The Oldest Ambulance in Ontario, a Walk With History, and Young Love.

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Friday is upon us again, I hope everyone enjoys their weekends! Here is only a small portion of the great content that has gone up recently:

Pin of the Week

The Oldest Surviving Ambulance in Ontario, 1908.

Pin of the Week is from Owlinink, of the oldest surviving ambulance in Ontario, Canada. This is the original ambulance used in the oil town of Petrolia, and was built in February 1908 by the Petrolia Wagon Works Company and was used until it was replaced with a motorized ambulance about 1919. The men working in the oil industry surrounding Petrolia were particularly vulnerable to injury with their dangerous occupation, and the ambulance was often dispatched into the oil fields around town to retrieve injured workers and transport them in relative comfort.

In 2008-2009 the Paramedics of Lambton County EMS raised the funds to give the hundred year-old ambulance a proper restoration, and it is now on display at the Lambton Heritage Museum.

The ambulance today.

According ambulance’s website, “Preservation of this ambulance has now ensured that the citizens of Ontario and all of Canada will be able to see how the sick and injured were brought to hospital so many years ago.” This is a great effort to preserve a piece of history that is now available for the community to see. To learn more about the ambulance and its restoration, visit

Pinner of the Week

Neuman's Market Building, 1950.

Pinner of the Week goes to Walk With History, who have pinned some great photos and stories of historic downtown Kennewick, Washington. This compilation, together an effective walking tour, is a collaborative effort amongst the Digital Technology and Culture Program at Washington State University, the City of Kennewick, the East Benton County Historical Museum and the Historic Downtown Kennewick Partnership. Each building photo has a lovely nostalgic story to go along with it, such as the one above: “Historical records showed that back in the day pricing for grocery items (at the Market) were: coffee $1.00/lb., pancake flour $0.49/lb., and bulk macaroni noodles $0.29/lb. No double coupons necessary!”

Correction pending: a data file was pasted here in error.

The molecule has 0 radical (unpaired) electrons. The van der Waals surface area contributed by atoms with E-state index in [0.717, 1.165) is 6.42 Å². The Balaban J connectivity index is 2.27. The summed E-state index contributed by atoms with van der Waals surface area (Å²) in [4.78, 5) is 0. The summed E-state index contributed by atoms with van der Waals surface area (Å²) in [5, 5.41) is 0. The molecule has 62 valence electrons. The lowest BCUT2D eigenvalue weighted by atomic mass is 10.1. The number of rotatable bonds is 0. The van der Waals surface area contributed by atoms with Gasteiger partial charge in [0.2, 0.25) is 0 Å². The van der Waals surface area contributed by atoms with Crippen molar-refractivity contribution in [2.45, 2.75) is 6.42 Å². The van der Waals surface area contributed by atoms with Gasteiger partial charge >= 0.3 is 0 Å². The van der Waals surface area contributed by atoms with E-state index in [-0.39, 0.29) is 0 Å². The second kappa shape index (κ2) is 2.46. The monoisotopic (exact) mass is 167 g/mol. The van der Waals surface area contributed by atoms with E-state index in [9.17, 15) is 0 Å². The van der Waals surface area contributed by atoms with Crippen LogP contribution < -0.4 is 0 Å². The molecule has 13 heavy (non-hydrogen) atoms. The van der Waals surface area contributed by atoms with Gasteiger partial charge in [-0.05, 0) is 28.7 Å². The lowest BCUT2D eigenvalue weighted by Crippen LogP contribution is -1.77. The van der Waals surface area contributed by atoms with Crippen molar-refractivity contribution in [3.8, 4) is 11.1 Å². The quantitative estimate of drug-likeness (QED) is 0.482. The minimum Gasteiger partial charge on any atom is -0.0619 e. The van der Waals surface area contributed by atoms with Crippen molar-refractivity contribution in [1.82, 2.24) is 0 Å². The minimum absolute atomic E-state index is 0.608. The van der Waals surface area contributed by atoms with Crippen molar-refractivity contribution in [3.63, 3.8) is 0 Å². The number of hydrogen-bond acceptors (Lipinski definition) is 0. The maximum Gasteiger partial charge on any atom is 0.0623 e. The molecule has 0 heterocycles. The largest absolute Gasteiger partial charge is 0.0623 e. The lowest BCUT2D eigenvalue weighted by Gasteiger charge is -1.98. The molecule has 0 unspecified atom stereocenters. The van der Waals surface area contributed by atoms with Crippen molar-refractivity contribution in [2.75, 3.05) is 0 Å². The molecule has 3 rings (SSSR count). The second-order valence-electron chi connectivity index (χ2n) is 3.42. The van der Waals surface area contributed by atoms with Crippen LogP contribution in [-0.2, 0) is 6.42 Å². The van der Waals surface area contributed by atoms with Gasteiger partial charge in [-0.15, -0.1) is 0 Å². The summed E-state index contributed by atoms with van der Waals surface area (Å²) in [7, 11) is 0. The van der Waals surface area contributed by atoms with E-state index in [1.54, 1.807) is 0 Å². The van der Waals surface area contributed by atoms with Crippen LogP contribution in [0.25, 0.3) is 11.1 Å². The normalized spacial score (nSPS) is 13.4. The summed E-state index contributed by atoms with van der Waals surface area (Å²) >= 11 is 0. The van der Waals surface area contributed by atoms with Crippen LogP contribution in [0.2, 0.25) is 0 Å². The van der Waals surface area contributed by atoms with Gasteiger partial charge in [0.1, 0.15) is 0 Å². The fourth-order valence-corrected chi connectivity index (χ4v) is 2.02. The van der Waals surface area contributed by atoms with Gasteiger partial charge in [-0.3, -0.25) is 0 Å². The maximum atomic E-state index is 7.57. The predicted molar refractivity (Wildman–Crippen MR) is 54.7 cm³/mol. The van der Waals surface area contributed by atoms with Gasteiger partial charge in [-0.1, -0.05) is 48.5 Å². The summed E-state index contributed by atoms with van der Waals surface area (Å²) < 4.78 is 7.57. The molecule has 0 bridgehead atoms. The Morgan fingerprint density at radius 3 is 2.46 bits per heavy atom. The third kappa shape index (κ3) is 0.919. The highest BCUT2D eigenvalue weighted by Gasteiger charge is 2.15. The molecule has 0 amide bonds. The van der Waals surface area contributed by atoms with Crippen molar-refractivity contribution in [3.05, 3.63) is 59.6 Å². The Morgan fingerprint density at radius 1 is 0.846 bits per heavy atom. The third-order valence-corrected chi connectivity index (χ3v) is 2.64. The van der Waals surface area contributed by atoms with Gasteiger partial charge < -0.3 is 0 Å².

Cox Building, 1950. Opened for 41 years and associated with important civic leaders.
Kennewick Transfer Building, 1915. Owned by the mayor at the time, who eventually had to relocate due to financial difficulties in the town.

I like how what at first seems like a mere photo of a building makes way for wonderful anecdotes about the people and culture the make-up community life in a small American town. Experience them for yourself at Walk With History’s Channel here.

 Story of the Week

Young Love, July 1948.

Story of the Week is a nice vignette from Kerr and Porter Family Histories. Heather Acton, daughter of Bob and Betty Porter Kerr of White Bear, Saskatchewan, has pinned this wonderful photo of her parents when they were dating in 1948. Taken at Clearwater Lake, Saskatchewan, the photo is such a nice snapshot of a meaningful family memory. Bob and Betty are learning against the round dancehall that used to be right at the beach, and are about 16 or 17 in the photo. Heather writes that they saw their 50th wedding anniversary in 2002, a wonderful milestone. Here we get to see where it all began!

If you have any memories of your parent’s while they were dating like Heather’s, we’d love to see them pinned and tweeted about.